I don't really see how nor why the Basco-Aquitanian language would have expanded to the Mediterranean coast of Spain at the time of the Carthaginian colonisation of this very coast. If Iberian language was related to Basco-Aquitanian at all (a big if), the expansion of the ancestral language was probably Neolithic, and nothing says that the expansion was necessarily from the Pyrenees to the eastern coast of Spain. It could have been the other way round, or from another extinct source (central Iberia, southern France, Sardinia, or even further away like the Levant). Going back to the Indo-Europeanization of Iberia, it seems that the (Proto-)Celts of the early Bronze Age failed to impose their language not just over the Basque and Aquitanians, but also over all Mediterranean Iberia. In fact, there is no conclusive evidence that (Proto-)Celtic was spoken in Iberia before the Iron Age, with the La Tène expansion of the Celts to Northeast Iberia. Iberian was still spoken when the Romans arrived. It was the Romanisation that eventually obliterated Iberian language around the 2nd century. I think it is very possible that all Iberia and Southwest France, and not just the Basques, kept their original Neolithic languages following the Bronze Age Indo-European invasions. As I have explained in the R1b history (http://www.eupedia.com/europe/Haplogroup_R1b_Y-DNA.shtml#R1b-conquest) and in this post (http://www.eupedia.com/forum/showthread.php?26747-U152-Homeland-Revisited&p=379868&viewfull=1#post379868), the survival of the indigenous language would have been the most likely scenario if the IE/R1b invaders were predominantly men. An army of adventurous Celtic men riding horses and equipped with bronze weapons could have butchered a substantial part of the Neolithic Iberian male population and taken their women. As good conquerors they would have taken many wives or concubines each (polygamy), having a great many children each, which helped the spread of R1b Y-DNA lineages. Children, however, learn the language of the people who raise them, and these kinds of fathers would not have been able to take care of so many children. They would have concentrated on ruling their new land and enjoying their privileges, and left the education of their offspring to the (local) women. After one, or a few, generation(s) their IE language would have completed disappeared, leaving only the previous Neolithic languages. It is possible, and even expected, that a few loanwords from (Proto-)Celtic entered the non-IE languages of Iberia and Southwest France to fill the gaps in vocabulary for new Bronze Age technologies brought by the Indo-Europeans. This is exactly what we see in the modern Basque vocabulary. I expect that the same happened to all other non-IE languages of the peninsula in the Bronze Age.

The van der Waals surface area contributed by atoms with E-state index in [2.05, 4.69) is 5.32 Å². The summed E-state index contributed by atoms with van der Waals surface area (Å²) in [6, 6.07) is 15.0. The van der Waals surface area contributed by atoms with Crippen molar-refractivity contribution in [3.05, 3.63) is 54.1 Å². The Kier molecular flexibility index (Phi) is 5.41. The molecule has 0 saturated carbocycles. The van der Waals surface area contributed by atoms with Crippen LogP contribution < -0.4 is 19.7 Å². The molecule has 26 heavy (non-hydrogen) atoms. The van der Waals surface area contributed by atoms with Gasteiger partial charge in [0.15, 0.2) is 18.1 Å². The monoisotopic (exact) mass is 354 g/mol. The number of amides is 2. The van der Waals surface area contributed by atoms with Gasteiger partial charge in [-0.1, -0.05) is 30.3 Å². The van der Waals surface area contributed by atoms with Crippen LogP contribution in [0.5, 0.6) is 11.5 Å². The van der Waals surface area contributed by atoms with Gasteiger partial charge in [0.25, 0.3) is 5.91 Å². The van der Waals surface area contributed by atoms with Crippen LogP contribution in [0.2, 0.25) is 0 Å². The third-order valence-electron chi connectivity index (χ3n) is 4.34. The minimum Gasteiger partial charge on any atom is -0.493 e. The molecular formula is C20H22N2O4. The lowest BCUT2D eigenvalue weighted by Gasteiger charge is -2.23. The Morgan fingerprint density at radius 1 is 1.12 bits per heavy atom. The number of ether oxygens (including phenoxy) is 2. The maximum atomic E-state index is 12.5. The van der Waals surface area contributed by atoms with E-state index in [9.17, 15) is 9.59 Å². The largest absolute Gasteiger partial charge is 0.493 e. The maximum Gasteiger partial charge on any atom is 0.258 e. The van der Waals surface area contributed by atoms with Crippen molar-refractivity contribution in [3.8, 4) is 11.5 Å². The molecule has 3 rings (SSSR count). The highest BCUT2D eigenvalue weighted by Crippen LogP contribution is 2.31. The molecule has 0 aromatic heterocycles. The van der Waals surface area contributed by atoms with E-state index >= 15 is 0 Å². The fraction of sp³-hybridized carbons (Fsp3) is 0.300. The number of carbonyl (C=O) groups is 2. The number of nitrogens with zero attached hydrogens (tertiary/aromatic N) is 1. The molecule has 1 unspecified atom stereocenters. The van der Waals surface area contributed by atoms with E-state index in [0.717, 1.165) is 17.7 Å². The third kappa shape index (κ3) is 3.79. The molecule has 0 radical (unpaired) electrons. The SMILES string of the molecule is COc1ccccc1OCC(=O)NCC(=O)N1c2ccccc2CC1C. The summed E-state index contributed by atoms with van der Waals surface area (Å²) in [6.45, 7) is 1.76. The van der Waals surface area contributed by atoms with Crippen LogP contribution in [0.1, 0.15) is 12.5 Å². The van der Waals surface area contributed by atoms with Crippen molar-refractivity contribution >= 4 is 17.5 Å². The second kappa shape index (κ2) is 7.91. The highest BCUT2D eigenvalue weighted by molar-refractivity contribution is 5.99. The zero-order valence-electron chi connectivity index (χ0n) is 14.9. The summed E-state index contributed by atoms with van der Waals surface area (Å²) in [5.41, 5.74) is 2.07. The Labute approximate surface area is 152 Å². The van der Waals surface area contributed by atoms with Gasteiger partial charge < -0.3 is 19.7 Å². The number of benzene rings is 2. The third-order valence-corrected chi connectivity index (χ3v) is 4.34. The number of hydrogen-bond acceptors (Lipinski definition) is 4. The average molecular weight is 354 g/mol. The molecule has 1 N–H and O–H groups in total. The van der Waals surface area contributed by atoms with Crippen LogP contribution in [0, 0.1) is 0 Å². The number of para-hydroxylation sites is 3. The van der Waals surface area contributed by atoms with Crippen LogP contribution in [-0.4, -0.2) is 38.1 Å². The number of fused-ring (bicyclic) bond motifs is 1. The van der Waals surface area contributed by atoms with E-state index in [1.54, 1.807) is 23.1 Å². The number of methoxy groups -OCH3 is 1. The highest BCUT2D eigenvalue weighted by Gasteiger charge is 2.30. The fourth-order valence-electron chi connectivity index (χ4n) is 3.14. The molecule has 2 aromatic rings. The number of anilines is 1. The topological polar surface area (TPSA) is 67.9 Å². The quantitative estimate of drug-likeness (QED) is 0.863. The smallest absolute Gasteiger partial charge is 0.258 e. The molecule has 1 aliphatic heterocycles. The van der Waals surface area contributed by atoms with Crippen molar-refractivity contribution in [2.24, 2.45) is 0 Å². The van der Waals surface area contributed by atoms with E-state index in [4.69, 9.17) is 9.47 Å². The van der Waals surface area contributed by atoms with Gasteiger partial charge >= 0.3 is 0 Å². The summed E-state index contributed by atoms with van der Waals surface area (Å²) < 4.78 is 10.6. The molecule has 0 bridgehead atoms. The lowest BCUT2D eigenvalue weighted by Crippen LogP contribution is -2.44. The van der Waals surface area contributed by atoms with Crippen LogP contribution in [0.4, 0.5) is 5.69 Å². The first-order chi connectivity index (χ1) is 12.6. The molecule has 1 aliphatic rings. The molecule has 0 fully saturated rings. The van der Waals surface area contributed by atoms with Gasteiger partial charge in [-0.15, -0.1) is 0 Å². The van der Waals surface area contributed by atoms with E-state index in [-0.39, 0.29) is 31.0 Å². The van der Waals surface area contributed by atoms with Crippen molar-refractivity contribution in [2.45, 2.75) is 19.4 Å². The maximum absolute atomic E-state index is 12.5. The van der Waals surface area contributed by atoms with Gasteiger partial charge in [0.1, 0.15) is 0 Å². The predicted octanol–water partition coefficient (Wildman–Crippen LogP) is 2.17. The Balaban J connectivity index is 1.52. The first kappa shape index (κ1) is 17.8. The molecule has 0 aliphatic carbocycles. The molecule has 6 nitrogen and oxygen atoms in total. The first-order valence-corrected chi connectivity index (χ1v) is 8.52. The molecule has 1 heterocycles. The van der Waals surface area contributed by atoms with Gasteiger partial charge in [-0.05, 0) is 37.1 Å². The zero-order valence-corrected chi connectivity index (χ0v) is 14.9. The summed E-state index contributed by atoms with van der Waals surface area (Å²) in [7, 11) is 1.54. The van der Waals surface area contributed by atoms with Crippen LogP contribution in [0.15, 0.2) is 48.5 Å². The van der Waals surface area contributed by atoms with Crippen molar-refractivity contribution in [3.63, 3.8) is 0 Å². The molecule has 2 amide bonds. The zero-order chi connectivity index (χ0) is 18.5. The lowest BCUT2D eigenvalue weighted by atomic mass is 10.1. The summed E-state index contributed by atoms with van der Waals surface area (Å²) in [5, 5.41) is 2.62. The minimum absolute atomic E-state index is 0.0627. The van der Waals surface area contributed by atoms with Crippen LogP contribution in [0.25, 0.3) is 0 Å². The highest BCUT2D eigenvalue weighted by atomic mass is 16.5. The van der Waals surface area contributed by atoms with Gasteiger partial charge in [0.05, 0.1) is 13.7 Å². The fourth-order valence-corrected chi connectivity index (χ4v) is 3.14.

This scenario doesn't explain why places such as Greece, Iran and Anatolia became places where IE languages were spoken. The R1b or R1a invaders must have been a minority too there (including their wifes).